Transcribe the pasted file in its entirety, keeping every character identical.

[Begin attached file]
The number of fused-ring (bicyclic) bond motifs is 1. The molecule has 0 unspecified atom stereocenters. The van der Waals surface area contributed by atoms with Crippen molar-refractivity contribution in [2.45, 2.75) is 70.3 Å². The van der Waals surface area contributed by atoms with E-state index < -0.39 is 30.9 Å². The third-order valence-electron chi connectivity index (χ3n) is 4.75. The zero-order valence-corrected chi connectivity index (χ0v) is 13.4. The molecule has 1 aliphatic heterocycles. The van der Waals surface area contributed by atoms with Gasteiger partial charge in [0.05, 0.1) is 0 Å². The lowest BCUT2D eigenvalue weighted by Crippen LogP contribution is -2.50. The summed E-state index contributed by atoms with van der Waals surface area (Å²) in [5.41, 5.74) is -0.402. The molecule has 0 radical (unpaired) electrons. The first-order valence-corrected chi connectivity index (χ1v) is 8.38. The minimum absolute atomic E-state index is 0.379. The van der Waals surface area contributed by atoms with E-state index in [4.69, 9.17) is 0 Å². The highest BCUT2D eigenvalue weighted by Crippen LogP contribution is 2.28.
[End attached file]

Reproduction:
The number of fused-ring (bicyclic) bond motifs is 1. The molecule has 0 unspecified atom stereocenters. The van der Waals surface area contributed by atoms with Crippen molar-refractivity contribution in [2.45, 2.75) is 70.3 Å². The van der Waals surface area contributed by atoms with E-state index < -0.39 is 30.9 Å². The third-order valence-electron chi connectivity index (χ3n) is 4.75. The zero-order valence-corrected chi connectivity index (χ0v) is 13.4. The molecule has 1 aliphatic heterocycles. The van der Waals surface area contributed by atoms with Gasteiger partial charge in [0.05, 0.1) is 0 Å². The lowest BCUT2D eigenvalue weighted by Crippen LogP contribution is -2.50. The summed E-state index contributed by atoms with van der Waals surface area (Å²) in [5.41, 5.74) is -0.402. The molecule has 0 radical (unpaired) electrons. The first-order valence-corrected chi connectivity index (χ1v) is 8.38. The minimum absolute atomic E-state index is 0.379. The van der Waals surface area contributed by atoms with E-state index in [4.69, 9.17) is 0 Å². The highest BCUT2D eigenvalue weighted by Crippen LogP contribution is 2.28.